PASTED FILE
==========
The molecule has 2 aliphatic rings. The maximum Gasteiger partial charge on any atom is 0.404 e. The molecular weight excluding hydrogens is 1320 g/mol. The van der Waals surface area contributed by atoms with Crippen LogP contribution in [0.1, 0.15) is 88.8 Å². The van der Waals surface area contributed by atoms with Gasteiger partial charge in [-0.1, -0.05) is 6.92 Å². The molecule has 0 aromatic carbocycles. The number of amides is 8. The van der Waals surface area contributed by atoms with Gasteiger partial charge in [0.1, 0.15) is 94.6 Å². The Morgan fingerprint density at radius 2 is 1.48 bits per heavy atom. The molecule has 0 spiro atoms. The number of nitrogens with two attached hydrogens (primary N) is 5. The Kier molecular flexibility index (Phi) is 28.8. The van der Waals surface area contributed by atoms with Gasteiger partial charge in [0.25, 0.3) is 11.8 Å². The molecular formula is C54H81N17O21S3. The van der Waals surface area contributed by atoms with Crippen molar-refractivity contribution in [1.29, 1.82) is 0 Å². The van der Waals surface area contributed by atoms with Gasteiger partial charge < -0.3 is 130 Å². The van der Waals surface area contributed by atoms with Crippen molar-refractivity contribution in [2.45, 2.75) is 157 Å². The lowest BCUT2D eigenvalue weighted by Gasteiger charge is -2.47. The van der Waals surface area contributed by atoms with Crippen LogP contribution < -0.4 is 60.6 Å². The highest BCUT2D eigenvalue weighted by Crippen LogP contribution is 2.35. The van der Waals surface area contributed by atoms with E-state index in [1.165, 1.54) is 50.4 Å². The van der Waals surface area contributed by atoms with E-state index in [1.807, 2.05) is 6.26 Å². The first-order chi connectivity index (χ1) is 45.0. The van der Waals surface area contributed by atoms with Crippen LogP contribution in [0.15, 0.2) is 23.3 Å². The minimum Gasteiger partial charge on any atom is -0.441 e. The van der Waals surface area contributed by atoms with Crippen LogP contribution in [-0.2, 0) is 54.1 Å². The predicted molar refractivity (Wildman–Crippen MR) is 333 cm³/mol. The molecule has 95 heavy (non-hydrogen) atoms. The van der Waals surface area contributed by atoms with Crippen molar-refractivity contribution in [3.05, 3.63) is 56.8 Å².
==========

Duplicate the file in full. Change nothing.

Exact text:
The molecule has 2 aliphatic rings. The maximum Gasteiger partial charge on any atom is 0.404 e. The molecular weight excluding hydrogens is 1320 g/mol. The van der Waals surface area contributed by atoms with Crippen LogP contribution in [0.1, 0.15) is 88.8 Å². The van der Waals surface area contributed by atoms with Gasteiger partial charge in [-0.1, -0.05) is 6.92 Å². The molecule has 0 aromatic carbocycles. The number of amides is 8. The van der Waals surface area contributed by atoms with Gasteiger partial charge in [0.1, 0.15) is 94.6 Å². The Morgan fingerprint density at radius 2 is 1.48 bits per heavy atom. The molecule has 0 spiro atoms. The number of nitrogens with two attached hydrogens (primary N) is 5. The Kier molecular flexibility index (Phi) is 28.8. The van der Waals surface area contributed by atoms with Gasteiger partial charge in [0.25, 0.3) is 11.8 Å². The molecular formula is C54H81N17O21S3. The van der Waals surface area contributed by atoms with Crippen molar-refractivity contribution in [1.29, 1.82) is 0 Å². The van der Waals surface area contributed by atoms with Gasteiger partial charge < -0.3 is 130 Å². The van der Waals surface area contributed by atoms with Crippen molar-refractivity contribution in [2.45, 2.75) is 157 Å². The lowest BCUT2D eigenvalue weighted by Gasteiger charge is -2.47. The van der Waals surface area contributed by atoms with Crippen LogP contribution < -0.4 is 60.6 Å². The highest BCUT2D eigenvalue weighted by Crippen LogP contribution is 2.35. The van der Waals surface area contributed by atoms with E-state index in [1.165, 1.54) is 50.4 Å². The van der Waals surface area contributed by atoms with E-state index in [1.807, 2.05) is 6.26 Å². The first-order chi connectivity index (χ1) is 45.0. The van der Waals surface area contributed by atoms with Crippen LogP contribution in [0.15, 0.2) is 23.3 Å². The minimum Gasteiger partial charge on any atom is -0.441 e. The van der Waals surface area contributed by atoms with Crippen LogP contribution in [-0.2, 0) is 54.1 Å². The predicted molar refractivity (Wildman–Crippen MR) is 333 cm³/mol. The molecule has 95 heavy (non-hydrogen) atoms. The van der Waals surface area contributed by atoms with Crippen molar-refractivity contribution in [3.05, 3.63) is 56.8 Å².